"Do you have any questions for us?"
Here are several questions to ask during your medical school interview:
As we discussed in this post, not asking any questions during an interview may come across as a lack of interest in the school. But equally important, you may be missing out on learning useful information first-hand! By asking the right questions, you can make it easier on yourself when the cycle is over and you are deciding which school to attend (with BeMo’s help, you may receive multiple acceptances!).
Usually, we think of questions as either specific or general. Specific questions show you’ve done your homework, and are specific to one school. For example, you may have done a bit of research and found out school “X” has a unique, new curriculum, which you want to ask more about. Or you may have read on the website that school “Y” prides itself on its global health opportunities. Asking questions about topics you previously researched often impresses the interviewer.
On the other hand, general questions, in remaining a bit more open-ended, may prove to be more informative. Every applicant should have a few of those in their pocket. For example, asking a faculty why they like their institution is often a nice way to build rapport.
Below, find a list of topics that are useful to ask about during an interview. We encourage you to reflect on these aspects when browsing through schools’ websites too!
But first a word of caution... do not ask any questions that you can easily find the answers to on the admissions website! It's important that you have genuine questions otherwise it's best not to ask any questions at all.
Asking about the curriculum….
- How do students like X curriculum? Is it new? Does it focus on group-based and/or active learning?
- Is it pass/ fail? (Schools are moving towards this model)
- Is the pre-clinical curriculum 1 year, 1.5 years, or 2 years long? (Many schools are moving towards a shortened pre-clinical curriculum)
Asking about clinical rotations…
- How many hospitals do students rotate in? Do they use paper or electronic charts? (More than one hospital means more commuting, but may enrich your education)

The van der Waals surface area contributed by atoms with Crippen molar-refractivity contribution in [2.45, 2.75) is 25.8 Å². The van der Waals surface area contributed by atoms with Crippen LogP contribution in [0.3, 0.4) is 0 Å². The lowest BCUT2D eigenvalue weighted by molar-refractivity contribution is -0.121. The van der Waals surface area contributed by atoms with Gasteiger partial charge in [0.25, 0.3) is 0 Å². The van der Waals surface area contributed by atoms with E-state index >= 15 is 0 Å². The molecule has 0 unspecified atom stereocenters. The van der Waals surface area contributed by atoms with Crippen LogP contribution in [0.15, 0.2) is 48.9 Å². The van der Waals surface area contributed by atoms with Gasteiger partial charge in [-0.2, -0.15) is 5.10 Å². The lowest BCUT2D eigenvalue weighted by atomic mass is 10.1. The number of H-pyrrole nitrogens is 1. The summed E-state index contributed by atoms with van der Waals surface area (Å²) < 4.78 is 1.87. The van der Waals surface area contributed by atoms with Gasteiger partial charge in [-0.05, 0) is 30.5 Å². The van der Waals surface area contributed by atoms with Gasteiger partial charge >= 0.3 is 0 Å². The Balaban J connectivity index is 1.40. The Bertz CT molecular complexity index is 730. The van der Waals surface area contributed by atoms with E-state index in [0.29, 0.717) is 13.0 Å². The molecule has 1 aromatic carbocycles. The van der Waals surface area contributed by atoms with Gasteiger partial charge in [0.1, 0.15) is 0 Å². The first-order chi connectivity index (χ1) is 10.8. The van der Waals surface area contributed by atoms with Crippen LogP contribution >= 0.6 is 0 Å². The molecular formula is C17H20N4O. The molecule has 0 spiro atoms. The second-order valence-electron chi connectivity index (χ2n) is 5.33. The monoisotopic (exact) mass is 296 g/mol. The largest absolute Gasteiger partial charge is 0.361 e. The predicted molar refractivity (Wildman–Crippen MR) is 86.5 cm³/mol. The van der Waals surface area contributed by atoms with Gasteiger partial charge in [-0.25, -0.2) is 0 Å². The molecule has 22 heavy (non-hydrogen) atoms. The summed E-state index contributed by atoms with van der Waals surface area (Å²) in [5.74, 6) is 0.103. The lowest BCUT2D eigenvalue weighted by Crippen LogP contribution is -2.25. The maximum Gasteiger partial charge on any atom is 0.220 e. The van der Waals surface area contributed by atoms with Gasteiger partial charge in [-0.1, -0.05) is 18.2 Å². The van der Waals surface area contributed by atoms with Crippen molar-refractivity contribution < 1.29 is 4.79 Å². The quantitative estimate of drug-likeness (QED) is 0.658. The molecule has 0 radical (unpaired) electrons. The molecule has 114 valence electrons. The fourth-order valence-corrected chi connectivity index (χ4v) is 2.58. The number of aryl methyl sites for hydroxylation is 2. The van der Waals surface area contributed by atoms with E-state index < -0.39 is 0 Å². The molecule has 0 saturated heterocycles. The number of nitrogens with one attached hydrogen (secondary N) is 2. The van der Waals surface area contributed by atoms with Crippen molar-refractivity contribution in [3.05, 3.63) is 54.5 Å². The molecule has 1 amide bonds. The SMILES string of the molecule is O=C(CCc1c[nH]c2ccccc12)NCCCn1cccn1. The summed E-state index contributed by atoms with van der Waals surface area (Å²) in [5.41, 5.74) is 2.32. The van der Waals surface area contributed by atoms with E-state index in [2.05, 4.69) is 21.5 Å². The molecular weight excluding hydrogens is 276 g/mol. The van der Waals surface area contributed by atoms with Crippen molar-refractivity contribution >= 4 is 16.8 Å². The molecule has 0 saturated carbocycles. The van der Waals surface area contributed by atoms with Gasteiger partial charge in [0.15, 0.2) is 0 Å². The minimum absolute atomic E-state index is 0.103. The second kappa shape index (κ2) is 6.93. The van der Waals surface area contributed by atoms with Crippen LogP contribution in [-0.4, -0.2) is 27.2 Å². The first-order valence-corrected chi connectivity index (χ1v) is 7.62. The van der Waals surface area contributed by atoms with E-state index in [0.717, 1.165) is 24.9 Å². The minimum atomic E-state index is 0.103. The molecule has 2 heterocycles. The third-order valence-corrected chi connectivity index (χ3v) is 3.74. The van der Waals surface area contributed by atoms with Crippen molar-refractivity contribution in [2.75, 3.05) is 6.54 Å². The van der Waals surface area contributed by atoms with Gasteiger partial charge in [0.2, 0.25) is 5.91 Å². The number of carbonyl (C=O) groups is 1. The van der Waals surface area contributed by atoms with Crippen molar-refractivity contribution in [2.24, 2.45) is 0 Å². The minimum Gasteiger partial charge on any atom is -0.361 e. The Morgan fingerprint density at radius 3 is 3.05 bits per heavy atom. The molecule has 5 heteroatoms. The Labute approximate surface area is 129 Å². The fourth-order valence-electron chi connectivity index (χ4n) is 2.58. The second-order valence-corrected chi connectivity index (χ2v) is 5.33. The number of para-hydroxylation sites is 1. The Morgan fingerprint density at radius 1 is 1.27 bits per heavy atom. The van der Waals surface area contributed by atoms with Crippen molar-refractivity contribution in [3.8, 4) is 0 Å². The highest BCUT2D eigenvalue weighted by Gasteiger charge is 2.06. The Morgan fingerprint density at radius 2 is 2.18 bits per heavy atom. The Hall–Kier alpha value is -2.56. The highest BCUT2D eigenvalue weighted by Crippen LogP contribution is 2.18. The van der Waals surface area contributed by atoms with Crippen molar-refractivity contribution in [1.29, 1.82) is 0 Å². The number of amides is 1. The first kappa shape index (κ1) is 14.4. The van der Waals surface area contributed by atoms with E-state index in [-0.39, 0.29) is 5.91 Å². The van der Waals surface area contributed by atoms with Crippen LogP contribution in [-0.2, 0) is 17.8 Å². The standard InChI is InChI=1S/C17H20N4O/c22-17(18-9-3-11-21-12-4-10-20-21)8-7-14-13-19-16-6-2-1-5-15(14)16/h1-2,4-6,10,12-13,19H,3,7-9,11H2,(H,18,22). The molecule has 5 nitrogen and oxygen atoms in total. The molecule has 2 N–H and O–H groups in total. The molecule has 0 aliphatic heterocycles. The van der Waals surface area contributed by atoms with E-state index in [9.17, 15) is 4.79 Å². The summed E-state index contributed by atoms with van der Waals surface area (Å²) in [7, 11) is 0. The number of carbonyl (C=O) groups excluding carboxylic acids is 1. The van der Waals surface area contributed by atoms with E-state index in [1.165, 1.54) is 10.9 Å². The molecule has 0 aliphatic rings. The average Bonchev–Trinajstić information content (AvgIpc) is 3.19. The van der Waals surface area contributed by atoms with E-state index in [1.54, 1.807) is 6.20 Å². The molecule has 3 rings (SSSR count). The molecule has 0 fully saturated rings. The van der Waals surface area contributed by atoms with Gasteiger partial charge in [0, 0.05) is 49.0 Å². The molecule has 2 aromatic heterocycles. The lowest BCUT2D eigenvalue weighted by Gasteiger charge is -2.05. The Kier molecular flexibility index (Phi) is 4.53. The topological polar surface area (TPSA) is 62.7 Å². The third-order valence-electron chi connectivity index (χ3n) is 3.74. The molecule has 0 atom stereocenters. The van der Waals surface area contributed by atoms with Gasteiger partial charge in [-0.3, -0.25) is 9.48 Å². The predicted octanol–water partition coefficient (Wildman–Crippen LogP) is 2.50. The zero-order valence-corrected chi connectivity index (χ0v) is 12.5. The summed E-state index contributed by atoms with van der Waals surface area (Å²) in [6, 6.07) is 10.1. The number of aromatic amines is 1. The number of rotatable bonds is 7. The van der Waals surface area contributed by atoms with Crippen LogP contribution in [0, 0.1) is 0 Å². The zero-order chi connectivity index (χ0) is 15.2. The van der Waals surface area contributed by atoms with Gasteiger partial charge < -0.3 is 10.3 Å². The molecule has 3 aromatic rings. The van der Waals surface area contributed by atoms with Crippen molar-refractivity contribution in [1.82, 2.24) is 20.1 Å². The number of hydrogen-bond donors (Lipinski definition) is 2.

- Are clinical grades pass/fail? (While this would take away some stress, it also means your Step scores become extra important)
- Are the standardized Shelf exams used for clinical grades? (If you loathe standardized exams, going to a school that does not use Shelf exams may be nice)
- What are some unique fourth-year electives offered? (Some schools offer short courses on the business behind owning a clinic, courses on narrative writing, or even outdoors rotations on wilderness medicine. The list is endless!)
Asking about research…
- What opportunities are available for students to get involved in research?
- Are there research stipends if I want to stay in town and pursue research my first summer?
Asking about global health…
- What opportunities do students have to go abroad during their first summer and/or during a fourth-year elective? Are they funded?
Asking about student leadership...
- What kind of student organizations are there in this school? (For example, if you enjoy writing you may be happy to hear the med school has a student-run newspaper or journal)
Asking about volunteering opportunities...
- What opportunities are available for students to volunteer in the community? (Several med schools have associated free clinics, have big refugee populations, or have established initiatives with the community (e.g. initiatives with the Latino community) with which students can volunteer)
Asking open-ended general questions…
- What do you love most about this institution? What do you love the least?
- What is it like living in _(specific town)__?
- What is the patient population here like? (Ex: rural, suburban, inner-city, indigent, wealthy, etc)
About the author:
Helena Frischtak is currently a graduating med student at University of Virginia’s School of Medicine and an admissions expert here at BeMo. Helena was a member of the admissions committee at University of Virginia’s School of Medicine and has acted as an interview evaluator.
To your success,